Title: Accountable Care Teams for Disabled Medicaid Beneficiaries
PI: David J. Knutson
Institution: University of Minnesota
Period: November 2008 - July 2009

The researchers will identify health care providers who share a common patient population (accountable care teams), using a technique known as “network methodology.” These teams could serve as a medical home for their patients. If successful, the process of identifying accountable groups of providers could also support value-based purchasing. The researchers will employ the network methodology to identify provider “clusters” – those who are densely interconnected through serving a common patient population, in this case disabled Medicaid patients in Minnesota. They will then (1) assess the “fit” of the clustering with observations about care organization in Minnesota, and (2) develop measures of cluster cohesiveness. The objective of the project is to introduce a new technology for identifying accountable groups of providers that can be the basis of medical homes/care teams and inform efforts to implement value-based purchasing of health care.

Title: Identifying Best Practices in the Coordination of Care
PI: Ann S. O’Malley, M.D.
Institution: Center for Studying Health System Change
Period: October 2007 - May 2009

The researchers examined how care is coordinated in ambulatory care settings. Specifically, they identified and documented “best practices” in physician offices that have developed care coordination processes and determined the financial implications of increased coordination. For example, the researchers assessed whether a periodic care coordination fee or itemized billing for coordination activities is more efficient. They also examined a group of “average practices” to assess how they set priorities for coordination activities and what barriers they encounter. The objective of the proposed project was to better inform the replication of organized care coordination processes in medical practices.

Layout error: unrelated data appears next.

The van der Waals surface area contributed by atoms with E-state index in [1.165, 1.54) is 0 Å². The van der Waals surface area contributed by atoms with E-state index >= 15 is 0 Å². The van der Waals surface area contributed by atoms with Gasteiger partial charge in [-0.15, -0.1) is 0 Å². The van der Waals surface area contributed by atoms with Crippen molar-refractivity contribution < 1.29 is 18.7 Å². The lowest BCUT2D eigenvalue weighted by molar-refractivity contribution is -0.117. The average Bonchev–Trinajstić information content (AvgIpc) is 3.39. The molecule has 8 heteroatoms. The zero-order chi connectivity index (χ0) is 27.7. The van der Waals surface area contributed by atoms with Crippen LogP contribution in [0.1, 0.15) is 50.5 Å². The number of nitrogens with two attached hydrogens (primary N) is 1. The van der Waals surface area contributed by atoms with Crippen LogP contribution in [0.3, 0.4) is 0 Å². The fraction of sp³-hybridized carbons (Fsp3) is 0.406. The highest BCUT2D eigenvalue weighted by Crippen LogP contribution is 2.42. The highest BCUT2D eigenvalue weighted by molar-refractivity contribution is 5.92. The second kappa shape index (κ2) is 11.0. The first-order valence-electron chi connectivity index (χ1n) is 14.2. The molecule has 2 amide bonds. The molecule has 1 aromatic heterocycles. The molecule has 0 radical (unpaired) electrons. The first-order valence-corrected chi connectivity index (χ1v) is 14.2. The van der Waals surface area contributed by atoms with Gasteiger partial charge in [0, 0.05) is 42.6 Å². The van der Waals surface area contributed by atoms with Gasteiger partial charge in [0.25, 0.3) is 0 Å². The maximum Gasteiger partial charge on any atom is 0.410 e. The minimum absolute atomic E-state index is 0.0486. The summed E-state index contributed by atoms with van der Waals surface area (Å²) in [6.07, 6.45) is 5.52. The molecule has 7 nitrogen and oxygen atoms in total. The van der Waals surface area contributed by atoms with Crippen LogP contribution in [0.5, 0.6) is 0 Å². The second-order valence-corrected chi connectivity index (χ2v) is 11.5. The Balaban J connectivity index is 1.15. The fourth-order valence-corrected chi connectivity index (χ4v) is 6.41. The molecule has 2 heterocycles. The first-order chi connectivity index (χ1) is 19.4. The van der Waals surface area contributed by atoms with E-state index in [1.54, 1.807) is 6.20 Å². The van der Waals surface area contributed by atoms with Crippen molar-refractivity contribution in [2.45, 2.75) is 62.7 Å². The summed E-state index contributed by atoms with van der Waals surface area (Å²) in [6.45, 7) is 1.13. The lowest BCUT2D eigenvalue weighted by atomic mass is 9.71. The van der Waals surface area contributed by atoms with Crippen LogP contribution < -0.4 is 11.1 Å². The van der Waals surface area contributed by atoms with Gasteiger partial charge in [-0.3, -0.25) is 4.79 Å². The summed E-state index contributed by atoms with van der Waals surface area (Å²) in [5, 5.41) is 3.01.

Title: Improving Access to Improve Quality: Evaluation of an Organizational Innovation
PI: David Grembowski, Ph.D.
Institution: University of Washington
Period: November 2004 - November 2006

Can quality be improved by creating patient-centered delivery systems? The researchers evaluated an initiative comprising six patient-centered changes in Group Health Cooperative's (GHC's) delivery system. The six changes, designed to improve quality by increasing enrollee access to physicians and information, were: 1) same-day appointments with primary and specialist physicians; 2) direct patient access to specialist physicians (removal of gatekeeping); 3) patient-physician email messaging (with physician compensation for responding to patient emails); 4) physician compensation with productivity and quality incentives; 5) patient internet access to GHC electronic medical record; and 6) health promotion information on the GHC Web site. The researchers estimated enrollee utilization of same-day appointments, direct access to specialists, email with physicians and nurse practitioners, and electronic medical records. They also examined the percentage of physicians' salaries from incentives. Physician awareness of changes, as well as physician and enrollee satisfaction, was assessed and utilization statistics and continuity of care, before and after the changes, were compared. The objective of the project was to better understand the impact of new IT and payment incentives on patient and provider health care decisions and utilization.

Title: Physician-Organization Arrangements: Impact on Integration and Managed Care
PI: Gloria J. Bazzoli, Ph.D.
Institution: Hospital Research and Educational Trust
Period: February 1996 – February 1998

What are the effects of hospital, health market, regulatory, and community characteristics on the decision to develop a physician-organization arrangement and on the type of arrangement that is selected? The Hospital Research and Educational Trust (HRET), in collaboration with the Wharton School of the University of Pennsylvania, studied joint hospital and physician group efforts to create integrated service arrangements and facilitated managed care contracting. The study provides baseline data on the prevalence of these relationships, associates different organizational arrangements with measurable characteristics to develop classification schemes, and develops an analytic framework for assessing why hospitals and physicians implement various arrangements.